What kind of outcome can we derive from this general discussion of the purposes of education with regard to legal education? The latter is a well-frequented issue of discussion and a specialized topic for more than one journal but I believe that within the thrust of this paper we can conclude just by pointing out a consideration that enlightens the position of the virtues in the education of the liberal lawyer and, particularly, of the liberal judge. Liberal approaches to education such as Rawlsian contractualism, autonomy-oriented liberal perfectionism and libertarianism can equip young judges with important intellectual tools for a successful performance in their profession – for example, the attitude to take seriously and discuss others’ reasons – but only the injection of some ethics of virtues into legal education can, for example, make judges aware of their special role as citizens and as public officers (Kronman 1993; Glendon 1994; Hirshman 1993) or of the importance of a participative and sympathetic attitude toward the parties of their lawsuits.
Developing practical wisdom
While I postpone to the second part of this paper a more specialized treatment of the three qualities that are central to the conduct of the ‘good judge’, now we have to focus on practical wisdom (from now on PW) in its process of development and in its relations with craft, those professional qualities that grant the competence of a lawyer (as much as that of a doctor, teacher, plumber, electrician and so on). (Broadie 1991, 190 ff.)6 After (1) a quick inquiry into the potential educational features that may lead to the development of practical wisdom (from now on PW),7 (2) I want to dwell on the importance of character education with regard to professional training in professions such as law, medicine or teaching in which decision-making depends on the interplay of theoretical, moral and technical considerations. Finally, (3) with regard to certain occupations – such as the ones just noted – I put forward the claim that agents can perform their tasks well only when they do not separate sharply between personal and professional values.
(1) In the first place, can PW be taught or is it something that each person can – or cannot – develop only according to his own potentialities? It is no place here to inquire on those constitutive parts of phronesis that Aristotle describes as sunesis (comprehension), gnomè (sense, sensiteveness), nous (intelligence), and denotes (cleverness). (Aristotle, 1143 a11-b17) Rather, we need to reflect on the kind of thinking and judgment that those qualities make possible. I wonder about the extent to which it is possible to train young learners to make certain kinds of choices. Assuming that in the first place the learner has a correct understanding of moral values (the moral virtues), he is supposed to balance between these universal values and the particulars of his concrete situation. The practical best of the medical practitioner is not simply deliberating with a view to healing but defining what healing is in a particular situation, with regard to a particular patient.8 (Broadie 1991, 239) The Aristotelian agent, in general terms, always deliberates with a view to what is best but the best differs in different situations because particulars are different from case to case. In grasping particulars – with a view to the universals of which they are instances – the deliberator grasps those ‘facts’ that are relevant to a certain situation. It is to be emphasized that the grasp of the facts of the particular situation does not amount to a ‘particularistic’ understanding of Aristotelian phronesis. I agree with Kristjan Kristjansson in interpreting phronesis as a virtue by which we balance the understanding of the situation details and a clear view of the “grand-blueprints truths (the relevant whys) about human eudaimonia.” (Kristjansson 2015, 312).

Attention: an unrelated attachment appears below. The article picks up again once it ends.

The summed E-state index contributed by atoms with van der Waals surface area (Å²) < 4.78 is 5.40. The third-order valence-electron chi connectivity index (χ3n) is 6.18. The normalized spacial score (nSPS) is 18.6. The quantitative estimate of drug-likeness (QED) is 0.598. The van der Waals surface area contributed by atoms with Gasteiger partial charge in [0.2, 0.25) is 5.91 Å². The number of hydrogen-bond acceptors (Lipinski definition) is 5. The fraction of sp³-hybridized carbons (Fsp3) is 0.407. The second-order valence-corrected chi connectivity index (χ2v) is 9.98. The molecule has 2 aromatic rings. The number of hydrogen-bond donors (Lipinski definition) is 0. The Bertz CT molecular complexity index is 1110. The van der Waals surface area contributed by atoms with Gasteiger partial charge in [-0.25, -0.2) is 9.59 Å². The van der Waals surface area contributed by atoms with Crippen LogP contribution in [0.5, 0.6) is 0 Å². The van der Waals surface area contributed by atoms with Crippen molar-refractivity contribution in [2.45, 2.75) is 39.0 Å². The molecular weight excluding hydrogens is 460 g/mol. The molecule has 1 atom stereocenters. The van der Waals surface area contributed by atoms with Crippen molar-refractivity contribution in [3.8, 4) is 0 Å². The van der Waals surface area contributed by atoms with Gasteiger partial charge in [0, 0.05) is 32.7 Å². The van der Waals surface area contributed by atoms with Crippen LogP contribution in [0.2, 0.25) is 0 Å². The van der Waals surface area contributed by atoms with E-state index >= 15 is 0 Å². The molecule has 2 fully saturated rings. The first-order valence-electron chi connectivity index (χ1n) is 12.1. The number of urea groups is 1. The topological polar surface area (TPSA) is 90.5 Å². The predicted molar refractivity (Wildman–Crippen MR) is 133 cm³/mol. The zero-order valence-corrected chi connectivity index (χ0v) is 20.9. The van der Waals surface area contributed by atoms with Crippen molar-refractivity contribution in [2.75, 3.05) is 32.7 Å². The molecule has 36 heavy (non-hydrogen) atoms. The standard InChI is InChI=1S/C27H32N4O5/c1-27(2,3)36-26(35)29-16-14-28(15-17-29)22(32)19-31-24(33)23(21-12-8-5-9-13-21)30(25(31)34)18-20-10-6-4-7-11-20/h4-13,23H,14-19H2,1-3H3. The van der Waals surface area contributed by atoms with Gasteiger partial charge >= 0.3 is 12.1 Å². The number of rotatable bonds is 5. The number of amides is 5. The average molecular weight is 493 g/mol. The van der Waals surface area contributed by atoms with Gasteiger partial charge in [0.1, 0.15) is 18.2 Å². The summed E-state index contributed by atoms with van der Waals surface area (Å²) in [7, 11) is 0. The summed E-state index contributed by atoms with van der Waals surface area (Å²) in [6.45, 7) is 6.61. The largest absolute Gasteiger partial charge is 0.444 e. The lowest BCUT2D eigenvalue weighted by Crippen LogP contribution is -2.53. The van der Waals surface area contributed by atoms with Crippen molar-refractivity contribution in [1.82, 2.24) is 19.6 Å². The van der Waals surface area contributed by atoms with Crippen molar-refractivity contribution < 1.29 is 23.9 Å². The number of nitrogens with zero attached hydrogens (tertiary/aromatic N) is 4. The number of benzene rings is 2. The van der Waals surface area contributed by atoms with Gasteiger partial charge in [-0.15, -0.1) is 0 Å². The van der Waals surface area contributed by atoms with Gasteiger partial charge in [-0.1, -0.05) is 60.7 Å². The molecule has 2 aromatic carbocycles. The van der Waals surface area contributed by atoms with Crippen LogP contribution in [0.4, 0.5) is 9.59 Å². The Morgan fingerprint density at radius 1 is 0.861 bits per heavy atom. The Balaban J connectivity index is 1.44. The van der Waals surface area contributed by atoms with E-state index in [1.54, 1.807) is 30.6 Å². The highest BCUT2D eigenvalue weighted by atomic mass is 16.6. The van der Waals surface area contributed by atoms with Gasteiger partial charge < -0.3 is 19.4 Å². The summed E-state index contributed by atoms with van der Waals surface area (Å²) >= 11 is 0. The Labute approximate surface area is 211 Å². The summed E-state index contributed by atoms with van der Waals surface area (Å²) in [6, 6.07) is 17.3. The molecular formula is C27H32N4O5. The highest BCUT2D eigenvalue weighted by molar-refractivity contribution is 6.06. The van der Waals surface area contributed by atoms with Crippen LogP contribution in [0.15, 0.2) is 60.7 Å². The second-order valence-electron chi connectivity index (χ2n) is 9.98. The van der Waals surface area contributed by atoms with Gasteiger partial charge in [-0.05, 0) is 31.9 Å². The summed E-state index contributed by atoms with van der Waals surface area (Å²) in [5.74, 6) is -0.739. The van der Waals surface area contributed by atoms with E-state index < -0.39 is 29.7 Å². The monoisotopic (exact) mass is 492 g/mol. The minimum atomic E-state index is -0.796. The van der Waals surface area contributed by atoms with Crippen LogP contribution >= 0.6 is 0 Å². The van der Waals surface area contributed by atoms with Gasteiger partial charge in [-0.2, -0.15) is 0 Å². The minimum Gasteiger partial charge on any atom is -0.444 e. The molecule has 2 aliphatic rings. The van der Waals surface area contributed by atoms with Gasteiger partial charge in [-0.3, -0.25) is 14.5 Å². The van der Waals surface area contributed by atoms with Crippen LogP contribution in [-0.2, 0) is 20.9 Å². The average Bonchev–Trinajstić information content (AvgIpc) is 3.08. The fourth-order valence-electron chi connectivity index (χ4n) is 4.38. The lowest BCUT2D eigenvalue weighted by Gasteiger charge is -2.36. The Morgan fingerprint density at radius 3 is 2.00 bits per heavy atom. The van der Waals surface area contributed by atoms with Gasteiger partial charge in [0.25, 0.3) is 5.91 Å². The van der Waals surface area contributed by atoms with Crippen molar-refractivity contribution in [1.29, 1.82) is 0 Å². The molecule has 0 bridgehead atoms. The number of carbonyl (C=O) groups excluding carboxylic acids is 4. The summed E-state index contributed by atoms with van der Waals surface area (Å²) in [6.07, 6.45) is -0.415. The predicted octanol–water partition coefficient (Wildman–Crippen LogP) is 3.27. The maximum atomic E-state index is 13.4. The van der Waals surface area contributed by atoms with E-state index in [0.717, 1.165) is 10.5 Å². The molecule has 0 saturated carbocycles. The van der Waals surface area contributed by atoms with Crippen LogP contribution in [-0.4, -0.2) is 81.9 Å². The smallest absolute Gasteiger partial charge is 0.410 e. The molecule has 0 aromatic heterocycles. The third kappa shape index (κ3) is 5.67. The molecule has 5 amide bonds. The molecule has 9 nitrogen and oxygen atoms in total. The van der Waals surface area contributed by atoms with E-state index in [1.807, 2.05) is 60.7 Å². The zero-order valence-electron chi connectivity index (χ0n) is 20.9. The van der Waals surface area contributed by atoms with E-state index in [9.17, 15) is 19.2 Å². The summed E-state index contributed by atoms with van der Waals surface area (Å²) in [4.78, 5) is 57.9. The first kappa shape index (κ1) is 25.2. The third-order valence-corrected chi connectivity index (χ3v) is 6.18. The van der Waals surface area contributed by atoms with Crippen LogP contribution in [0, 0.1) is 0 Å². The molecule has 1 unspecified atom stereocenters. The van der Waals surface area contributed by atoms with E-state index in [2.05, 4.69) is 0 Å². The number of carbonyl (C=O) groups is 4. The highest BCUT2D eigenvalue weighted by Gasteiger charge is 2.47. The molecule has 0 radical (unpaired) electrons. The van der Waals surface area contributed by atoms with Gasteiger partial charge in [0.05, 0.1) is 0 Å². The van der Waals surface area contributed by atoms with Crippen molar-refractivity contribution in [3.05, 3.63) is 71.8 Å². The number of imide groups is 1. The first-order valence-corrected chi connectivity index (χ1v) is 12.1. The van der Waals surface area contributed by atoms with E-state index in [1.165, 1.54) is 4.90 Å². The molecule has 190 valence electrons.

In the second place, in learning to read correctly the situation that is in front of him the deliberator has also to employ quite often, though to different degrees, theoretical intelligence. This concerns, Aristotle holds, explanatory first principles of science (Aristotle 1985, 1140 b31–1141 a8) that have to be shaped according to concrete circumstances. For example, a medical practitioner may have an accurate knowledge of the pathology of lungs but his diagnosis depends on the capacity of applying those general notions to the particular symptoms of his patient. (Broadie 1991, 244) In a similar way the young judge is called to apply her general notions of law to hard cases where her perception of the salient features of the situation may be more helpful than all the legal doctrine of Dworkin’s Hercules (cf. sect. 4.3).
In the third place, even the best knowledge of law can be not enough for the legal practitioner – and especially the young judge – to offer an adequate response. He has to apply, on the one hand, a problem-solving ability that derives only from experience and, on the other, he has to show a sympathetic understanding of the party’s – client’s – situation. The emotional response and involvement with the party is a feature of correct conduct that the practitioner learns as belonging to all those virtues of care that have to be exercised in the course of his profession.9